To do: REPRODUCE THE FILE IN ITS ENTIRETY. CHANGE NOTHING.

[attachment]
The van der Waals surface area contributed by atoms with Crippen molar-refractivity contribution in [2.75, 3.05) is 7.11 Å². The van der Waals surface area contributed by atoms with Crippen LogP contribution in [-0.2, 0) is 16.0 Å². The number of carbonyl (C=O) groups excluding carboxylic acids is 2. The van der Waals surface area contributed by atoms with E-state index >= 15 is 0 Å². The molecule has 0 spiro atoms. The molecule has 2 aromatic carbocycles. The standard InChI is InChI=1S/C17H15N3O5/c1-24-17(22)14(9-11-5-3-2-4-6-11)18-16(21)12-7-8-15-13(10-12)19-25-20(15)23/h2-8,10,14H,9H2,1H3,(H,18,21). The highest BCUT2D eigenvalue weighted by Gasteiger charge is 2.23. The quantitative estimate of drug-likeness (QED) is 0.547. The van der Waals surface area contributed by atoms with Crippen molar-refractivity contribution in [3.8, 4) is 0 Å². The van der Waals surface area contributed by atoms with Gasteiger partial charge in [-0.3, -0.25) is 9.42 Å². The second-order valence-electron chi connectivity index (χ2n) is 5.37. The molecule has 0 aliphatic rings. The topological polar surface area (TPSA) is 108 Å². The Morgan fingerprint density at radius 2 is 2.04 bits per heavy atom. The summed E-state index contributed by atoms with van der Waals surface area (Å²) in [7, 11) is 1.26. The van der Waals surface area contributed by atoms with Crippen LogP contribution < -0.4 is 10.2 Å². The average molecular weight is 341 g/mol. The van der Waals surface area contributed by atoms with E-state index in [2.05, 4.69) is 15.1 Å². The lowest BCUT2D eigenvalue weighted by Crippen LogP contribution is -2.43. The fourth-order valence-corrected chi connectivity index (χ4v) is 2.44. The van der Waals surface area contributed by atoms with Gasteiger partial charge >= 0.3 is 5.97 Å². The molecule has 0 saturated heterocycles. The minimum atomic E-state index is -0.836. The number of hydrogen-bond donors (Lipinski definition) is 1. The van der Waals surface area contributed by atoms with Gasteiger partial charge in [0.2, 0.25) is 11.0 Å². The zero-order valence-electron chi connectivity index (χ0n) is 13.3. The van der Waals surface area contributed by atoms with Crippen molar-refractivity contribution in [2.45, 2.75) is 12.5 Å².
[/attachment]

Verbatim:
The van der Waals surface area contributed by atoms with Crippen molar-refractivity contribution in [2.75, 3.05) is 7.11 Å². The van der Waals surface area contributed by atoms with Crippen LogP contribution in [-0.2, 0) is 16.0 Å². The number of carbonyl (C=O) groups excluding carboxylic acids is 2. The van der Waals surface area contributed by atoms with E-state index >= 15 is 0 Å². The molecule has 0 spiro atoms. The molecule has 2 aromatic carbocycles. The standard InChI is InChI=1S/C17H15N3O5/c1-24-17(22)14(9-11-5-3-2-4-6-11)18-16(21)12-7-8-15-13(10-12)19-25-20(15)23/h2-8,10,14H,9H2,1H3,(H,18,21). The highest BCUT2D eigenvalue weighted by Gasteiger charge is 2.23. The quantitative estimate of drug-likeness (QED) is 0.547. The van der Waals surface area contributed by atoms with Crippen molar-refractivity contribution in [3.8, 4) is 0 Å². The van der Waals surface area contributed by atoms with Gasteiger partial charge in [-0.3, -0.25) is 9.42 Å². The second-order valence-electron chi connectivity index (χ2n) is 5.37. The molecule has 0 aliphatic rings. The topological polar surface area (TPSA) is 108 Å². The Morgan fingerprint density at radius 2 is 2.04 bits per heavy atom. The summed E-state index contributed by atoms with van der Waals surface area (Å²) in [7, 11) is 1.26. The van der Waals surface area contributed by atoms with Crippen LogP contribution < -0.4 is 10.2 Å². The average molecular weight is 341 g/mol. The van der Waals surface area contributed by atoms with E-state index in [2.05, 4.69) is 15.1 Å². The lowest BCUT2D eigenvalue weighted by Crippen LogP contribution is -2.43. The fourth-order valence-corrected chi connectivity index (χ4v) is 2.44. The van der Waals surface area contributed by atoms with Gasteiger partial charge >= 0.3 is 5.97 Å². The molecule has 0 saturated heterocycles. The minimum atomic E-state index is -0.836. The number of hydrogen-bond donors (Lipinski definition) is 1. The van der Waals surface area contributed by atoms with Gasteiger partial charge in [0.2, 0.25) is 11.0 Å². The zero-order valence-electron chi connectivity index (χ0n) is 13.3. The van der Waals surface area contributed by atoms with Crippen molar-refractivity contribution in [2.45, 2.75) is 12.5 Å².